Francis also worried about he termed “ cyber assisted burglary,” which involves criminals planning home invasions by “hacking into household networks to extract data from routine items” such as smart lighting or heating systems to determine when the house was unoccupied.
Even something as apparently harmless as allowing a building facilities team to control the heating and air conditioning systems via a mobile phone app that uses IoT technology poses a potential risk. Jeremy Watson, vice dean of engineering sciences at University College London, used the example of “a disgruntled employee with access to the system might use it to cause temperatures in a server room to soar, resulting in computer failure.”
Even Internet-enabled devices with sound security measures remain at potential risk as technology evolves seemingly in lockstep with the tactics of hackers and cyber criminals.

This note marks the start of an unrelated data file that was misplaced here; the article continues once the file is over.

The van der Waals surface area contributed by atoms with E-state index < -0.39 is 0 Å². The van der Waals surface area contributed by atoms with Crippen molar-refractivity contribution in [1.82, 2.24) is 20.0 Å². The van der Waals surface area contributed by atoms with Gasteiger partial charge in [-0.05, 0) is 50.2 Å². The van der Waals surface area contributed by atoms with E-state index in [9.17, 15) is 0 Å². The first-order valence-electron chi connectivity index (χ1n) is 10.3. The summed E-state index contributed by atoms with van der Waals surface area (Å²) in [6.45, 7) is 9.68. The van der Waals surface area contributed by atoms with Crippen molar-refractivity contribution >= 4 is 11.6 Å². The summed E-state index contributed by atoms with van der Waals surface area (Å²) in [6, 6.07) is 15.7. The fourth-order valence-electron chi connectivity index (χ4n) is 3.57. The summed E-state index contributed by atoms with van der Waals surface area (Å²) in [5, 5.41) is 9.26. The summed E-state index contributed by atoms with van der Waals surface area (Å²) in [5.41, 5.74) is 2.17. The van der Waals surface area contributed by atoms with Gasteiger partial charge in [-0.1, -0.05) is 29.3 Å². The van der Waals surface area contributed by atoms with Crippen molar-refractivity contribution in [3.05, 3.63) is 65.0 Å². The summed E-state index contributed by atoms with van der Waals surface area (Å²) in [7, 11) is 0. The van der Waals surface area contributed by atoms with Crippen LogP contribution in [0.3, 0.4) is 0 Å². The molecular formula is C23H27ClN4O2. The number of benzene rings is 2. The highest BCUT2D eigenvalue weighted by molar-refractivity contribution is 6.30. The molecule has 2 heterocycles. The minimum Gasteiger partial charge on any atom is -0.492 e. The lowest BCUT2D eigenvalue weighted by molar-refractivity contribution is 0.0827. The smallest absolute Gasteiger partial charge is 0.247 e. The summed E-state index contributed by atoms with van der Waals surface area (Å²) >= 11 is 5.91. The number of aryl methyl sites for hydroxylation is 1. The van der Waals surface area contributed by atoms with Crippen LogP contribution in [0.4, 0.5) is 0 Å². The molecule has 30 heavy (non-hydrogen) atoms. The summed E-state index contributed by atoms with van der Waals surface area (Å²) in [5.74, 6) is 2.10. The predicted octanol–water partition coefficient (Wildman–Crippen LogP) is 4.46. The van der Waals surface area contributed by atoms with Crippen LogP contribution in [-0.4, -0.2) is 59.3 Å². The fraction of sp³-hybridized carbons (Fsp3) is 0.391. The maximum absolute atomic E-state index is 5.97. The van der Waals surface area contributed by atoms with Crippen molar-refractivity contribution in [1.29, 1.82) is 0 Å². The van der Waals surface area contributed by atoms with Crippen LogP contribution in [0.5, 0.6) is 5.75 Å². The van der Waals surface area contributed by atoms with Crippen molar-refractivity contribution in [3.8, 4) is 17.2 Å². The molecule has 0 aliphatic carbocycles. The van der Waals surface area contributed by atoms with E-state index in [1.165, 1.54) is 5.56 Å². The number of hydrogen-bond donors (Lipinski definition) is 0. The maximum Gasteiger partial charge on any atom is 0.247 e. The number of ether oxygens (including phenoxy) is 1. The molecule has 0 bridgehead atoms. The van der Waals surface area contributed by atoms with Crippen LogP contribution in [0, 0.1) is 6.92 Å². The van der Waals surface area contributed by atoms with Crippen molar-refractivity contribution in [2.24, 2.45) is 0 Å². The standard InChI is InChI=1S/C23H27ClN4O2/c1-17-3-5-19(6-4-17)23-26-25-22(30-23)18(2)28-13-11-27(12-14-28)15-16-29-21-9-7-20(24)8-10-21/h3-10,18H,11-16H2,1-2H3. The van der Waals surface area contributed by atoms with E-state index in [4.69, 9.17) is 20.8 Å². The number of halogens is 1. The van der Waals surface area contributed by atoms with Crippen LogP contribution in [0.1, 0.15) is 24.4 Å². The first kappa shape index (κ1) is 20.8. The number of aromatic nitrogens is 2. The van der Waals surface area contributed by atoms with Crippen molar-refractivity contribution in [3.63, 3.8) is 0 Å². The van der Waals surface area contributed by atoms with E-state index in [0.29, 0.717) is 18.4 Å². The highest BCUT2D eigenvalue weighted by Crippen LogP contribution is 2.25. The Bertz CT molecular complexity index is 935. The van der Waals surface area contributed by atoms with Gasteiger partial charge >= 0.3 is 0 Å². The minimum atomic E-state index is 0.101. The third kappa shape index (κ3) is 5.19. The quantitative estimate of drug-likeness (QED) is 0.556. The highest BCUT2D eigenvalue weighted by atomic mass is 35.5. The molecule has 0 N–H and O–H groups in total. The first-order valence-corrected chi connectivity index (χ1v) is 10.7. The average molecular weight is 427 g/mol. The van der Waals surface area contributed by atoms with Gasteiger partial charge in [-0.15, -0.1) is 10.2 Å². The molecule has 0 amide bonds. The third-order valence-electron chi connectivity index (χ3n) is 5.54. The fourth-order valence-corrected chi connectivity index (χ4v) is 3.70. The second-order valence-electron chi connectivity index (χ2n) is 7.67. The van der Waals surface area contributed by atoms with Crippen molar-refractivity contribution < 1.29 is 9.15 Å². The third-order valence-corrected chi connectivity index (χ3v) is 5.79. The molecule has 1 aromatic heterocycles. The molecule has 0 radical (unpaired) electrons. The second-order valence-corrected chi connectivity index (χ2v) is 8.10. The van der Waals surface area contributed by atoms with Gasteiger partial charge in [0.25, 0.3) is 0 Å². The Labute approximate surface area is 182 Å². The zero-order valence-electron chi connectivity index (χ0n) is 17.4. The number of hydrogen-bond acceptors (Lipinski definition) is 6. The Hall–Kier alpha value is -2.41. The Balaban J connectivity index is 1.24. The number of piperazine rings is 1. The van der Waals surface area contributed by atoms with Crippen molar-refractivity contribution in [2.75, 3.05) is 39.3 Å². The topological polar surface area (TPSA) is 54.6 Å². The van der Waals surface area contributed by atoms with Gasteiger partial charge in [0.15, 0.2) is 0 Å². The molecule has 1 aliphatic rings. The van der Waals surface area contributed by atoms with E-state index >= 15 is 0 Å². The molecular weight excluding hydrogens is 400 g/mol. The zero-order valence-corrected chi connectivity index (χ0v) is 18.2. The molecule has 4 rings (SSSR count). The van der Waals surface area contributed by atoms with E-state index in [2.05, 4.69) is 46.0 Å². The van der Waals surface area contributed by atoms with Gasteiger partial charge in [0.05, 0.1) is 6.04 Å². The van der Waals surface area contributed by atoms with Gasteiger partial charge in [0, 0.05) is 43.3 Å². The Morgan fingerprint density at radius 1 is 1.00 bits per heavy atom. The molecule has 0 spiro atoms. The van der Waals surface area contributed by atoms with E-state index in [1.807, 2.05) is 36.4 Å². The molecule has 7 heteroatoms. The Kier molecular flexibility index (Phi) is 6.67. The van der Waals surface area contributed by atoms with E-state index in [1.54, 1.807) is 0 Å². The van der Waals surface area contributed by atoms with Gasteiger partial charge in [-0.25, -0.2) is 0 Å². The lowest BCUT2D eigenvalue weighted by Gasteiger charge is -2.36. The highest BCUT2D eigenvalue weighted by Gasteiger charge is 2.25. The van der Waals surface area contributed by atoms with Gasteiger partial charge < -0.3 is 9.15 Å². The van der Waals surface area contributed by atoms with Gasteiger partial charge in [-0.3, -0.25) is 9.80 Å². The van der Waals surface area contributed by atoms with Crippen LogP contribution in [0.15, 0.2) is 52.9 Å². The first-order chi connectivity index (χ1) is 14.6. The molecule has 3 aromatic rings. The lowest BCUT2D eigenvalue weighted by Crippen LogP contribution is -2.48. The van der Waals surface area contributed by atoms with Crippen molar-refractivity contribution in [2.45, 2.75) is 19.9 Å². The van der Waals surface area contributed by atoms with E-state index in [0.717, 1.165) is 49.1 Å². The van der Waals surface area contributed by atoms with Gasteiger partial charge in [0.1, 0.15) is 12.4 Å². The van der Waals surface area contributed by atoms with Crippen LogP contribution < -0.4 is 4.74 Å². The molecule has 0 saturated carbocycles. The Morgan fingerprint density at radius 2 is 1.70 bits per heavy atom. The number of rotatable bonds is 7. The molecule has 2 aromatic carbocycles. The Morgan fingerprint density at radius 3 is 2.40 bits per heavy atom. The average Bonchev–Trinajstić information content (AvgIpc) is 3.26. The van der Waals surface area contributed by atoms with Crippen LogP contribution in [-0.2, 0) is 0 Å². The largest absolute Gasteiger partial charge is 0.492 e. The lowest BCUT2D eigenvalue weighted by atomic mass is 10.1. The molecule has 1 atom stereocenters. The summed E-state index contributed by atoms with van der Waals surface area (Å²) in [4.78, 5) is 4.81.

Welcome to the Age of the Internet. Strap yourselves in, it’s going to be a bumpy, but interesting, ride.
The total market for IoT devices and chipsets is expected to reach almost $4.2 billion and $49.2 billion in 2014 and 2020, respectively, reflecting a six-year annual compound growth rate (CAGR) of 49.3%. IoT devices are expected to account for a major portion of this growth, growing from $4 billion in 2014 to about $48.4 billion in 2020. The IoT chipset industry should demonstrate a six-year CAGR of 36.3%.

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    Clayton Luz

    Written By Clayton Luz